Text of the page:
It is my opinion that the primary cause will not be found in the historical numbers but rather in the rational expectations of the economic players. The problem we have is one of confidence. Business persons are rational economic thinkers and act based on future expectations. The announcement by the Minister of Finance prior to the budget that the fiscal target would not be achieved, and the higher than expected debt, was the first blow to confidence. Subsequent to that nothing has been done to show that steps are being taken to fuel the growth of business. It is, therefore, clear that the first step for policy makers is to re-gain investor confidence by demonstrating a credible development path. If the future prospects are not promising then we will continue to have an exchange rate problem. Until we solve the confidence problem then we will continue to face behavioural challenges from the players.

Traders have argued with me that there is a shortage, but I would like to propose that this is not so. The significant sector demanding the US$ are dealers, who are demanding it to cover short positions. This is happening not because there is any real need for the US$ but rather because there is a lack of confidence in holding J$ positions. The apparent shortage arises because everyone wants the US$ at the same time and cannot get it at the desired rates.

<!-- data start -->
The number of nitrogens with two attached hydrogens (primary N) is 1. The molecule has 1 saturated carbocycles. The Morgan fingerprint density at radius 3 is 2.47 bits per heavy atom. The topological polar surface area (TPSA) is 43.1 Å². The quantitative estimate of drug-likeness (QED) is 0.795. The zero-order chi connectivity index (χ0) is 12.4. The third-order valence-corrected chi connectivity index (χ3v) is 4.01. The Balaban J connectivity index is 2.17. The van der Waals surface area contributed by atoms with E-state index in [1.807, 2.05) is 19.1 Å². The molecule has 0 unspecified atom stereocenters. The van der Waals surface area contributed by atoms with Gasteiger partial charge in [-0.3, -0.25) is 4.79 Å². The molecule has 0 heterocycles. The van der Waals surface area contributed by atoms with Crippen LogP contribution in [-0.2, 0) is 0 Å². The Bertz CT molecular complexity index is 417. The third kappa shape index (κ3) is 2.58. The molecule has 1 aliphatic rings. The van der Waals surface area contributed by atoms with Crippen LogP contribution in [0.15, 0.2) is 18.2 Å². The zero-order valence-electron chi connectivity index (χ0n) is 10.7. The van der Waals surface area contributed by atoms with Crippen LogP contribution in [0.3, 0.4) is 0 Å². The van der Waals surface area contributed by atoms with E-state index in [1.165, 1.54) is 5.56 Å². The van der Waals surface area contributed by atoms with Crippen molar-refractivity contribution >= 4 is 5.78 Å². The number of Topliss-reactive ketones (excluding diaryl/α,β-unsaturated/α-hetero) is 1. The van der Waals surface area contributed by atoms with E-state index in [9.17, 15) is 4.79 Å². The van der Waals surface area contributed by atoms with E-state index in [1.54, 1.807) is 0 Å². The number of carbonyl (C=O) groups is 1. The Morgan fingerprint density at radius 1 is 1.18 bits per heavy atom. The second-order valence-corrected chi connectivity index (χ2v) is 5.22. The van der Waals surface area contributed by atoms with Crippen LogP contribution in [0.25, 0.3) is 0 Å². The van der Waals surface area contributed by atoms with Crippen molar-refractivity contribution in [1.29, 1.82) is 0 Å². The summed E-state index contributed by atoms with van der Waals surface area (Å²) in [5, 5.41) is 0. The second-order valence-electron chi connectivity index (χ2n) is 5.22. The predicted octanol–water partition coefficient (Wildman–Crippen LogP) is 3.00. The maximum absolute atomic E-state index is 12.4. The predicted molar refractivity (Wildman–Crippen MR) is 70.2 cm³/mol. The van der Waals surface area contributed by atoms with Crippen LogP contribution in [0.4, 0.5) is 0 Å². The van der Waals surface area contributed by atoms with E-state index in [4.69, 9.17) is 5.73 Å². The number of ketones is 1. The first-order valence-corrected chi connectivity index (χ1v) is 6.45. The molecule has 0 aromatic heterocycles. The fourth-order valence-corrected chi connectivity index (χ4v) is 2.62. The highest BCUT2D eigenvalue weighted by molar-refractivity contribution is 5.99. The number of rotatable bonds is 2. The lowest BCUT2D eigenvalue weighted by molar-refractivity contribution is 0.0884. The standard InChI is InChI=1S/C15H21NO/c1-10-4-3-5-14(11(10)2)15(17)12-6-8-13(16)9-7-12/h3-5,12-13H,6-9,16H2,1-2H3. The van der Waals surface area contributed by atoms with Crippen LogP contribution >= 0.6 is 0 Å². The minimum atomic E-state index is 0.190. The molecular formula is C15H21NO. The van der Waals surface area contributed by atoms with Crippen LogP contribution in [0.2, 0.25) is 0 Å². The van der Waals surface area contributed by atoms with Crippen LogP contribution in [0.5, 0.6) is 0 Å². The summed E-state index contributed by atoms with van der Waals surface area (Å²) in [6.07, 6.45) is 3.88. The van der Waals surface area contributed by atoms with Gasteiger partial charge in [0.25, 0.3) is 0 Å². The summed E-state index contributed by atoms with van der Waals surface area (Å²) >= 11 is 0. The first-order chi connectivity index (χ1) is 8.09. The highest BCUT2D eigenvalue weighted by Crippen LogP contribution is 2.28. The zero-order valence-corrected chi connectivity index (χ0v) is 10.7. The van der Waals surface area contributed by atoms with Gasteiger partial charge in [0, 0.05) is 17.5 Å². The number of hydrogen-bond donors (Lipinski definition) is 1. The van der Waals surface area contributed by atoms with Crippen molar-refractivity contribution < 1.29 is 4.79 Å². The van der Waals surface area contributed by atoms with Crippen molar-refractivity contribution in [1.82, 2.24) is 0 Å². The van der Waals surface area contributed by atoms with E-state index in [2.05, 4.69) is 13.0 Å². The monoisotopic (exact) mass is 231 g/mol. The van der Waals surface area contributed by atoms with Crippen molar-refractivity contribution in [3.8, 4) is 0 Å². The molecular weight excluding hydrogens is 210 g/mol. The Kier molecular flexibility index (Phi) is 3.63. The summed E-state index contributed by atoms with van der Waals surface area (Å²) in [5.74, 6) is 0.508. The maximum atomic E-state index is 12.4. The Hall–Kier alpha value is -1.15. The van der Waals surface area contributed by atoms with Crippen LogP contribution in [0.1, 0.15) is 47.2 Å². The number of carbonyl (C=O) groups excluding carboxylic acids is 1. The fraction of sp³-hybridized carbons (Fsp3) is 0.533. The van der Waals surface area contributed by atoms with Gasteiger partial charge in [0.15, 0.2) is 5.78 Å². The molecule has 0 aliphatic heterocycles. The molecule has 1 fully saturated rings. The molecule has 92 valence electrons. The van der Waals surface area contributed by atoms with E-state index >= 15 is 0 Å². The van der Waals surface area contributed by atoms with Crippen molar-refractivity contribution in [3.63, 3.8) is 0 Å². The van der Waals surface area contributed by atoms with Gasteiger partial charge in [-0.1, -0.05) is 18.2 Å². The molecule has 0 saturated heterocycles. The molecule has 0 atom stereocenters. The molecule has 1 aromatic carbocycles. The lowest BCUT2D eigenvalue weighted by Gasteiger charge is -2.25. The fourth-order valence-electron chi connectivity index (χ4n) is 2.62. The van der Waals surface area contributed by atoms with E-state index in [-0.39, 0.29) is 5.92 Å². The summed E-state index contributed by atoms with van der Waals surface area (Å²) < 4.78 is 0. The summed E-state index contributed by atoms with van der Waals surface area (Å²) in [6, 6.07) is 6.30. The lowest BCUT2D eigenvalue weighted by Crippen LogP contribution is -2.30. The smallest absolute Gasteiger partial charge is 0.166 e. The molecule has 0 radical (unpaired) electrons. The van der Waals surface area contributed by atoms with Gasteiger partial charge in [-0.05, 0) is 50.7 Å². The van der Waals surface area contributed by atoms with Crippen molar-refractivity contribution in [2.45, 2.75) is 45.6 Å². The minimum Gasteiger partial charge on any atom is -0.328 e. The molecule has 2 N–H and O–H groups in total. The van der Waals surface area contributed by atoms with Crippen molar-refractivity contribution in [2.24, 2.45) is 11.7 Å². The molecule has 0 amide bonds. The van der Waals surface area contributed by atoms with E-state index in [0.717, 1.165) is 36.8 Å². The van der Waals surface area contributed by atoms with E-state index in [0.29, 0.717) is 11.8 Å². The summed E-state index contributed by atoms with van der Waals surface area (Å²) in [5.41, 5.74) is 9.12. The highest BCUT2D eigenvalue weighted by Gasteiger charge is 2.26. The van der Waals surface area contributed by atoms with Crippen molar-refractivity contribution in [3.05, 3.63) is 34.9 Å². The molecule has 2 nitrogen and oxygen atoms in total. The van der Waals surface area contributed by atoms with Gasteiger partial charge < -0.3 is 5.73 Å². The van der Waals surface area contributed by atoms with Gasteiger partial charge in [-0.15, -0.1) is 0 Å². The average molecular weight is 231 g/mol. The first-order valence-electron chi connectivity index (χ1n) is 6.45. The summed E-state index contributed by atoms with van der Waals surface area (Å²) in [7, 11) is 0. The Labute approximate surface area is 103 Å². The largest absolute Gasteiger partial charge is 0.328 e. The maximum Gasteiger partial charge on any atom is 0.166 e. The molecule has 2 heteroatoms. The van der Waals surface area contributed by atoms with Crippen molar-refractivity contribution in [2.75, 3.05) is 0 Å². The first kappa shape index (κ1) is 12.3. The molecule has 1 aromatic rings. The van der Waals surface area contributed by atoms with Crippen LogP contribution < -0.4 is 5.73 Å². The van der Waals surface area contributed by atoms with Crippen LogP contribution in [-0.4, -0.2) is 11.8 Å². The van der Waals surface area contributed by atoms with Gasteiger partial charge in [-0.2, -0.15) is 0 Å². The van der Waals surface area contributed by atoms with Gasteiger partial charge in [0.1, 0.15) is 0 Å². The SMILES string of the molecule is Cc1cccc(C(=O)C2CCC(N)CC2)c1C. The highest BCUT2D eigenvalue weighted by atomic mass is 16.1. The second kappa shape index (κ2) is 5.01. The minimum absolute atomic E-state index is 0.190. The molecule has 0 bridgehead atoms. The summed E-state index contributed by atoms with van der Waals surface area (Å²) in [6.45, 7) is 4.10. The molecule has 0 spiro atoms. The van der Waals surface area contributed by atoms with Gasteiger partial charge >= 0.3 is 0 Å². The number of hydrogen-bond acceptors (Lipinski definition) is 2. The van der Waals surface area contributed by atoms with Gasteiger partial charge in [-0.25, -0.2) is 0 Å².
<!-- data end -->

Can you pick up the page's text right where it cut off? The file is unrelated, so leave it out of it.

Investors do not act on the basis of today but rather on future projections. As the Prime Minister has said, what we need is an understanding between all players in the economy so that we can move forward together. This means that there must be trust and support for each party to that “contract”. This cannot come from written understandings but must be played out in the consistent actions of each stakeholder. The market system will eventually determine the behaviour of individuals. We need to remember that economics is a social science that relies on the rational expectations and behaviour of people.

What is important is not where we are today but the direction in which we are moving, which has to be consistent progress. The Minister of Finance has the ability to gain the trust of the business community as he has done in the past. He must once again get us back on that path of economic growth and stability.